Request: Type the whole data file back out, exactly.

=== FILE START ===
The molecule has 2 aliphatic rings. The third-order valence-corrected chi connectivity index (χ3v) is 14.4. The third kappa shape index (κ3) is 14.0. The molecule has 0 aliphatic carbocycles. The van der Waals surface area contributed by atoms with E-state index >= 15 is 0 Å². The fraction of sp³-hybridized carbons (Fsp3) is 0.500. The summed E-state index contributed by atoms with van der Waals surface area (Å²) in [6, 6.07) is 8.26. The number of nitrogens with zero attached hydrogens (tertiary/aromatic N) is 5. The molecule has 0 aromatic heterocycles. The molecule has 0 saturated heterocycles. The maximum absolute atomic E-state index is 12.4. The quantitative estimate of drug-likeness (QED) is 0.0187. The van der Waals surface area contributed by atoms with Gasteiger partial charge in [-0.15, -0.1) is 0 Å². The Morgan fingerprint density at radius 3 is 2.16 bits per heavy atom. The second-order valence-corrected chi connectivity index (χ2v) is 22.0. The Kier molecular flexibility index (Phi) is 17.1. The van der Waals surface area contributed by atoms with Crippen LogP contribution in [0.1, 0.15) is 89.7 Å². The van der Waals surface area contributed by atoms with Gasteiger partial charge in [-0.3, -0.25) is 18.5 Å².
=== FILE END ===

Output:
The molecule has 2 aliphatic rings. The third-order valence-corrected chi connectivity index (χ3v) is 14.4. The third kappa shape index (κ3) is 14.0. The molecule has 0 aliphatic carbocycles. The van der Waals surface area contributed by atoms with E-state index >= 15 is 0 Å². The fraction of sp³-hybridized carbons (Fsp3) is 0.500. The summed E-state index contributed by atoms with van der Waals surface area (Å²) in [6, 6.07) is 8.26. The number of nitrogens with zero attached hydrogens (tertiary/aromatic N) is 5. The molecule has 0 aromatic heterocycles. The molecule has 0 saturated heterocycles. The maximum absolute atomic E-state index is 12.4. The quantitative estimate of drug-likeness (QED) is 0.0187. The van der Waals surface area contributed by atoms with Gasteiger partial charge in [-0.15, -0.1) is 0 Å². The Morgan fingerprint density at radius 3 is 2.16 bits per heavy atom. The second-order valence-corrected chi connectivity index (χ2v) is 22.0. The Kier molecular flexibility index (Phi) is 17.1. The van der Waals surface area contributed by atoms with Crippen LogP contribution in [0.1, 0.15) is 89.7 Å². The van der Waals surface area contributed by atoms with Gasteiger partial charge in [-0.3, -0.25) is 18.5 Å².